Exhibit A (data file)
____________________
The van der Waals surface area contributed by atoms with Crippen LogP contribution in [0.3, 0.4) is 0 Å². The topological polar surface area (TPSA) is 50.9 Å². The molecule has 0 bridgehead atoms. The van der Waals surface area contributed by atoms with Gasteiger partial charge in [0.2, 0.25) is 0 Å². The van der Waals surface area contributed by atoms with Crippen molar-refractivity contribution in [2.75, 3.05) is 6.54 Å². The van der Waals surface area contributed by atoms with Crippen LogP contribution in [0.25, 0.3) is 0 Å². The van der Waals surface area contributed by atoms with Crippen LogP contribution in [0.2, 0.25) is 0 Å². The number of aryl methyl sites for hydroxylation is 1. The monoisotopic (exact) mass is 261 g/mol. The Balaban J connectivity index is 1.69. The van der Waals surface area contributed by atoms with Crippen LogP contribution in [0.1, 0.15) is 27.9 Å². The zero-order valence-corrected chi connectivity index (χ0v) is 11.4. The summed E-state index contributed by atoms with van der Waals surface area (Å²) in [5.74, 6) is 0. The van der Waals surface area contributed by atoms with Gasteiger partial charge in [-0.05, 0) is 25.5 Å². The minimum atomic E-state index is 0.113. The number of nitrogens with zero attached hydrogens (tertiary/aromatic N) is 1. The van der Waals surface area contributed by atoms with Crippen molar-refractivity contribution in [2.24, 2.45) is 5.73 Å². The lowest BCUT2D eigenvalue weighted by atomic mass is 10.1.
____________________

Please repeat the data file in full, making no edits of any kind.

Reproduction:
The van der Waals surface area contributed by atoms with Crippen LogP contribution in [0.3, 0.4) is 0 Å². The topological polar surface area (TPSA) is 50.9 Å². The molecule has 0 bridgehead atoms. The van der Waals surface area contributed by atoms with Gasteiger partial charge in [0.2, 0.25) is 0 Å². The van der Waals surface area contributed by atoms with Crippen molar-refractivity contribution in [2.75, 3.05) is 6.54 Å². The van der Waals surface area contributed by atoms with Crippen LogP contribution in [0.25, 0.3) is 0 Å². The van der Waals surface area contributed by atoms with Crippen LogP contribution in [0.2, 0.25) is 0 Å². The number of aryl methyl sites for hydroxylation is 1. The monoisotopic (exact) mass is 261 g/mol. The Balaban J connectivity index is 1.69. The van der Waals surface area contributed by atoms with Crippen LogP contribution in [0.1, 0.15) is 27.9 Å². The zero-order valence-corrected chi connectivity index (χ0v) is 11.4. The summed E-state index contributed by atoms with van der Waals surface area (Å²) in [5.74, 6) is 0. The van der Waals surface area contributed by atoms with Gasteiger partial charge in [-0.05, 0) is 25.5 Å². The minimum atomic E-state index is 0.113. The number of nitrogens with zero attached hydrogens (tertiary/aromatic N) is 1. The van der Waals surface area contributed by atoms with Crippen molar-refractivity contribution in [2.24, 2.45) is 5.73 Å². The lowest BCUT2D eigenvalue weighted by atomic mass is 10.1.